FRYEAN MYTHOS: *drama*
CAMPBELLIAN FUNCTION: *psychological*
I've often had the experience of re-viewing some film I hated in youth and finding in it some motif that I found interesting, even my general sense of the movie's merit was no greater. However, when I was young I despised Ray Dennis Steckler's INCREDIBLY LONG TITLE THAT I'M NOT GOING TO TYPE, and a recent re-viewing did nothing to change that opinion.
I tend to sympathize with the efforts of low-budget filmmakers, who don't have the luxury of expensive sets and must often resort to shooting "on location" in situations that aren't very enviable. But I think I could forgive Steckler's charmless scenes of carnival rides or vaulting buildings-- lots of tedious zoom shots by cinematographer Joseph Mascelli-- if Steckler had possessed any semblance of a story to tell. But INCREDIBLY doesn't even have the virtue of being good low-budget sleaze, like Michael Findlay's FLESH trilogy.
In essence, Steckler's story is a lot like Universal's 1943 MAD GHOUL, in which a mad scientist takes control of an innocent pawn and sends him out to commit assorted murders. Here the pawn is a young wastrel, Jerry (played by Steckler under the pseudonym "Cash Flagg") and his manipulator is Estrella, a carnival fortune teller who apparently took lessons in being a poverty-row plotter. Though Estrella seems to living a fairly marginal existence, in that she has to fleece rubes for a living while employed at a local carnival, she happens to be a master hypnotist. She takes offense when Jerry pursues her sister Carmelita, and the two sisters, for no particular reason, subject Jerry to hypnotic treatment. He becomes a psycho-killer who kills a couple of women but doesn't remember doing it until the climax of the film, when he returns to the carnival to confront his tormentors.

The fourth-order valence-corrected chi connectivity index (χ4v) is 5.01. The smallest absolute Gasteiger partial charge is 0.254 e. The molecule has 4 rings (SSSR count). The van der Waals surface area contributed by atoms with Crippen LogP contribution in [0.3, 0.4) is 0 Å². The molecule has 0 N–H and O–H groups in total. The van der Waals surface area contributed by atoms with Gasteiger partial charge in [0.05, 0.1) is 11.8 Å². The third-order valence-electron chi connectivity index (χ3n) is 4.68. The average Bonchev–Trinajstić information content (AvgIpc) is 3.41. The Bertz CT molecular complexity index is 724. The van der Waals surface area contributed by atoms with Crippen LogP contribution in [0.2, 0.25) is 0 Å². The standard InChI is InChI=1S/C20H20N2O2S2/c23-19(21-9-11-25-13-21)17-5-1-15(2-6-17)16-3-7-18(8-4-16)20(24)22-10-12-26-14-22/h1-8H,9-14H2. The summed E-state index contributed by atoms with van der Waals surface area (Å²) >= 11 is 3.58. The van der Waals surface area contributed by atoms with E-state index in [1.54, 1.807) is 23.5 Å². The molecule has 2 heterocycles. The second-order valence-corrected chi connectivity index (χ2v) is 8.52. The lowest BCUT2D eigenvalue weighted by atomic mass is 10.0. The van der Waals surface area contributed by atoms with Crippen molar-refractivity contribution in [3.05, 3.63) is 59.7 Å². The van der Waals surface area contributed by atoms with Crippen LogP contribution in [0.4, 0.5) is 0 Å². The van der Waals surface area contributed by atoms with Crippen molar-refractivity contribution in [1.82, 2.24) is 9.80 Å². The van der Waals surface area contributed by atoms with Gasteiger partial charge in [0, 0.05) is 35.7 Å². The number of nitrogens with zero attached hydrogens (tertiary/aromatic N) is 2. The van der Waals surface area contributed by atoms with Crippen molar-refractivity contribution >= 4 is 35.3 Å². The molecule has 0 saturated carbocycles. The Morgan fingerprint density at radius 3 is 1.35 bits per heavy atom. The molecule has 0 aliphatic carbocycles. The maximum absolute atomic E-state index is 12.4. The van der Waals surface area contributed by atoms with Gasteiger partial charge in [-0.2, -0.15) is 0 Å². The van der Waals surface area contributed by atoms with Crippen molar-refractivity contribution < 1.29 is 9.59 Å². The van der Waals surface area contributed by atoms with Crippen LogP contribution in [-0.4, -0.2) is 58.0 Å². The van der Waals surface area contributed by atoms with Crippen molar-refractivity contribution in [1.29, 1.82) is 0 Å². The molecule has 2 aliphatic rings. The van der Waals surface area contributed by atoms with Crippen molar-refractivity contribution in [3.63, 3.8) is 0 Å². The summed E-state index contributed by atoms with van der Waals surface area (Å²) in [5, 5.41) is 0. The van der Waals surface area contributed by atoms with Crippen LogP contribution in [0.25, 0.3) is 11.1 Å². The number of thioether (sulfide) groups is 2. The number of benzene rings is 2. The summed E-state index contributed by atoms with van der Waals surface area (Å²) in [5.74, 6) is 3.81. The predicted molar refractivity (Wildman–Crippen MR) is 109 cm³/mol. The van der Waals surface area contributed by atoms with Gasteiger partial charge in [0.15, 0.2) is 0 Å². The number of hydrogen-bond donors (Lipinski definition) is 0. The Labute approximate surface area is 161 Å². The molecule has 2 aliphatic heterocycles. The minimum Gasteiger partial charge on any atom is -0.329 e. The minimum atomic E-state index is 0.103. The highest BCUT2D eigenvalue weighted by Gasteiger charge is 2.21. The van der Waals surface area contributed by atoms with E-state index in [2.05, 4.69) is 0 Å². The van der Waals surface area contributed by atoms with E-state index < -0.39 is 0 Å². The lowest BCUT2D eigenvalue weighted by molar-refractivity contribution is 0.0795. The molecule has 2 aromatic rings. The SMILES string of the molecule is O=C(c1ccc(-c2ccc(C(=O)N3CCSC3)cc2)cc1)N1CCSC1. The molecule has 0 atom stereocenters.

I might even buy Estrella as a bargain-basement Svengali, except that in her carnival domicile she somehow keeps a dungeon full of earlier victims, whom she and her hunchbacked assistant have mutilated with acid, and who have apparently all devolved into madmen, perhaps due to more hypnotic manipulation. I found myself wondering how many fortunes she had to read to feed all those deformed freaks, whom she didn't apparently keep around for any purpose. Of course the only real function of these "strange creatures" is to go berserk at the film's conclusion, incidentally interrupting one of the film's mediocre musical numbers. (INCREDIBLY was billed as the "first monster-movie musical.)
There are various other support-characters, all of whom exist just to eat up running-time, and none of whom are any more interesting than Jerry and Estrella. That no one can act worth a damn should go without saying.
I haven't seen most of Steckler's later work, but will note that his 1970 SINTHIA THE DEVIL'S DOLL was at least better than this work. INCREDIBLY will probably always be his signature work, though. if only because it was "clean" enough to be shown on mainstream television.